National

Hong Kongers raise money for Japanese typhoon victims

by Ryusei Takahashi

Staff Writer

Hong Kongers have raised more than ¥13.8 million to help people in Japan recover from a powerful typhoon that tore through the country earlier this month.

The crowdfunding campaign, which ended Sunday with nearly four thousand backers, was created by YouTuber Jason Chau, who said the money will be donated to the Japanese Red Cross Society. The campaign website says that it collected about 1.06 million Hong Kong dollars.

“Despite what’s happening in their own country right now, many Hong Kongers want to help Japanese people who are struggling,” said Agnes Chow, a high-profile activist in Hong Kong, in a statement to The Japan Times regarding the campaign, for which she was not an organizer.

Typhoon Hagibis, the 19th named typhoon of the season, made landfall Oct. 11 on the Izu Peninsula in Shizuoka Prefecture before making its way north towards the Tohoku region.

The storm brought with it record-breaking rain, strong winds and heavy flooding that claimed the lives of 83 people, damaged or destroyed some 56,000 buildings and left more than 2,500 hectares on the country’s main island of Honshu inundated with floodwater.

The government plans to disburse ¥710 million to provide emergency aid — including water, temporary beds and toilets — at evacuation centers.

For more than four months Hong Kong has been overrun by violent protests and police crackdowns. What began as a relatively peaceful demonstration in July against a controversial bill that would allow the extradition of fugitives to mainland China has descended into a bloody clash between police and protesters that has engulfed the former British colony in a symbolic fight for freedom. Since June, two people have been shot and wounded by police, thousands have been injured and more than 2,300 arrested.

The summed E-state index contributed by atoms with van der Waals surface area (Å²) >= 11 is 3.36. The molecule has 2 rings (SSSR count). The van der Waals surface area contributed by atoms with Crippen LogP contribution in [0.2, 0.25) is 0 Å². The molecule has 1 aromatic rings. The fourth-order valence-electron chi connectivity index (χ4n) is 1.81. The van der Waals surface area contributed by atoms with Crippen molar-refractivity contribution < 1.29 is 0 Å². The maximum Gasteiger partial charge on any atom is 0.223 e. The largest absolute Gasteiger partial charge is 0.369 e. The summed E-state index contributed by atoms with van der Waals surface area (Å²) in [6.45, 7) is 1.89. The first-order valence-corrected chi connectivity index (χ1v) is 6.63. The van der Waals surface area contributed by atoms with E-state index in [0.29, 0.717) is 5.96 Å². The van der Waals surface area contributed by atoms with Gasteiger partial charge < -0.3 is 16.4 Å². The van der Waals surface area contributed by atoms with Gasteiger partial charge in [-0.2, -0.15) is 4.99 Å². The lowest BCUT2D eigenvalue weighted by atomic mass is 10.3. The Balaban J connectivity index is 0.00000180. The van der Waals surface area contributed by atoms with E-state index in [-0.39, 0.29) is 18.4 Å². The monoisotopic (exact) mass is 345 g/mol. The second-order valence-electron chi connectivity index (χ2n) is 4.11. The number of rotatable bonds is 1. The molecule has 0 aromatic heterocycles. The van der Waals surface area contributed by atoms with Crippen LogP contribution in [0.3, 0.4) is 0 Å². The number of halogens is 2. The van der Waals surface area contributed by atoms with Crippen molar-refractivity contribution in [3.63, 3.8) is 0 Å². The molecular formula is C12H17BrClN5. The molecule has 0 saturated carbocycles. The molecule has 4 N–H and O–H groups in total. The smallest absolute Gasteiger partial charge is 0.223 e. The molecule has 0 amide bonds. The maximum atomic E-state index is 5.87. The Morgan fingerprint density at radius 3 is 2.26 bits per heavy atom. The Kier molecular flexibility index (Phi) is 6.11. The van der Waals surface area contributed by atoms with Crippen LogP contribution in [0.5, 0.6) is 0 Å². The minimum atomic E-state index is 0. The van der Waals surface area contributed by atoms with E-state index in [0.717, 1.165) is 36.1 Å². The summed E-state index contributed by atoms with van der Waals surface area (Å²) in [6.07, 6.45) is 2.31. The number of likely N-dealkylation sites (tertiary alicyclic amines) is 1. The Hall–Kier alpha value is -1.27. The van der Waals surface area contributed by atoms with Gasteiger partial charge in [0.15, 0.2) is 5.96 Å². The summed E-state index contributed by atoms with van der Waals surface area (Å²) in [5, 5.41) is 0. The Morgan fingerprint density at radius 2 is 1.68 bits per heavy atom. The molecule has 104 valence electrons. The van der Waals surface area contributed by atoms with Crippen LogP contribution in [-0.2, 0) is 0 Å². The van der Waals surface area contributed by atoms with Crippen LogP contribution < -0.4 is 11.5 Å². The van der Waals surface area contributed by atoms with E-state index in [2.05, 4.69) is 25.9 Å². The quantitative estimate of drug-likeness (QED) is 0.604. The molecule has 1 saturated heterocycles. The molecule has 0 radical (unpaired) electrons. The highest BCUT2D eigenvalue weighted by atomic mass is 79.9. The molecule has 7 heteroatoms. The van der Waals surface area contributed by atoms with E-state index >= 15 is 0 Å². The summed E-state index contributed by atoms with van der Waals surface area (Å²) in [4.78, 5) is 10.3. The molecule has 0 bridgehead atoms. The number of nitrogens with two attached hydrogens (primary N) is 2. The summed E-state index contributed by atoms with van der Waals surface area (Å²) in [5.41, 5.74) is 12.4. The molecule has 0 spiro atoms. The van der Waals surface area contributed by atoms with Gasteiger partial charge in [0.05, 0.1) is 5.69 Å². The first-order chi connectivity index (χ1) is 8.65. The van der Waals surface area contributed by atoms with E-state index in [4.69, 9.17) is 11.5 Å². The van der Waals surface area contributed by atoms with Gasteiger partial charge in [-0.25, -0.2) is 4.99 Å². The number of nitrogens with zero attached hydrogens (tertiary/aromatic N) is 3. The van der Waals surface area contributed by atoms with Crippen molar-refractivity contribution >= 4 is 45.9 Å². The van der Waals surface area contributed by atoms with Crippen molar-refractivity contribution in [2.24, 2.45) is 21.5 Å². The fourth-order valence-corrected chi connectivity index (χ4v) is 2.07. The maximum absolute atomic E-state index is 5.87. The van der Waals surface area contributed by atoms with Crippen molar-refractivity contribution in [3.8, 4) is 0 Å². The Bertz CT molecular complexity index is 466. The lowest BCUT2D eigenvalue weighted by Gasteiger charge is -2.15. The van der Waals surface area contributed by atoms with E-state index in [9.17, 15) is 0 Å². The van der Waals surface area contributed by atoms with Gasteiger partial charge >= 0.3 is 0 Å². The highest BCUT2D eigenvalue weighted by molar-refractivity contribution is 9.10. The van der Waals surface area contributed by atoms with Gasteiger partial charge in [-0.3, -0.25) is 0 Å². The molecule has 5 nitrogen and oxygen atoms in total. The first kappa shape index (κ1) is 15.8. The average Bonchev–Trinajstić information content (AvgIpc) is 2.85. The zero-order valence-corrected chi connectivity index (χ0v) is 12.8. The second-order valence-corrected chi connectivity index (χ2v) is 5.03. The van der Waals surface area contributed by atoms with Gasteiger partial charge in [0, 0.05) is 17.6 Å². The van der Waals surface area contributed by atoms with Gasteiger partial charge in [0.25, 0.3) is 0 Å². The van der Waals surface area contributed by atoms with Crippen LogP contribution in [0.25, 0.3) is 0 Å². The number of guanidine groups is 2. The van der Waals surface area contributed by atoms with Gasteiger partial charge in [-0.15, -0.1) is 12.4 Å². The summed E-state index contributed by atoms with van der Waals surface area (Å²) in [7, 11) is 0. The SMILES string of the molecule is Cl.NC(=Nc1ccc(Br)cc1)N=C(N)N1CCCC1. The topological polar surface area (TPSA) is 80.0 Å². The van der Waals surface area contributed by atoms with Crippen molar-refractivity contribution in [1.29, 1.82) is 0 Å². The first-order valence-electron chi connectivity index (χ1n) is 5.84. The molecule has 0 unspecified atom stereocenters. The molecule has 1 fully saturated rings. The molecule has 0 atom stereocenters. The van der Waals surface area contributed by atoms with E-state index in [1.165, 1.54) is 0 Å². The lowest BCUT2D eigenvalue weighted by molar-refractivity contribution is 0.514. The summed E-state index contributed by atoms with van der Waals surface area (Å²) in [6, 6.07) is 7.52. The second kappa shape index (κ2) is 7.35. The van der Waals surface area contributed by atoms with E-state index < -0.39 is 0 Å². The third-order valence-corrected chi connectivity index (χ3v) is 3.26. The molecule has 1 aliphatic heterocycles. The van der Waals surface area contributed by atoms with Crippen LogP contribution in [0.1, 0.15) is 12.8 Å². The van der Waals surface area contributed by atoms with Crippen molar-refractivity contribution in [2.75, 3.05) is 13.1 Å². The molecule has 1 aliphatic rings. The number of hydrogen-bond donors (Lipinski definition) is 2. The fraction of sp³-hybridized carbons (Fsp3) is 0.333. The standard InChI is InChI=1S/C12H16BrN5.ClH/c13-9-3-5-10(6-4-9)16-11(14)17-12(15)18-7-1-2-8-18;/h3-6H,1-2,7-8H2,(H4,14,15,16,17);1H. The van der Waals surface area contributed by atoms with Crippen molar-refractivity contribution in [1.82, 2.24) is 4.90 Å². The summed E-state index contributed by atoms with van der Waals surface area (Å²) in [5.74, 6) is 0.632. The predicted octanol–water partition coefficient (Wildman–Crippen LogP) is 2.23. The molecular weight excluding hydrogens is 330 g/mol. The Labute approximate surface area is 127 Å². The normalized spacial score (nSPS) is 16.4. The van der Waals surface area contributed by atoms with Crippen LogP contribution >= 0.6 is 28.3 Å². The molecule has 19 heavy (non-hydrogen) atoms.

“Even in a time of unrest in our own city, we still look to help in whatever way we can to others … Part of me feels proud to be a Hongkonger and still have this spirit of solidarity with others,” wrote Jianne Soriano, a 23-year-old born in Hong Kong who now lives in Tokyo. “It just goes to show that Hong Kong people are in solidarity with others.”

Tear gas and firebombs littered the streets of Hong Kong once again on Sunday as thousands of protesters staged an illegal protest, wearing masks in defiance of recent efforts by the central government to activate emergency laws to ban them.

Hong Kong’s chief executive, Carrie Lam, will be one of 400 VIP guests to attend Emperor Naruhito’s enthronement ceremony in Tokyo on Tuesday, a move that could draw criticism amid the ongoing protests.

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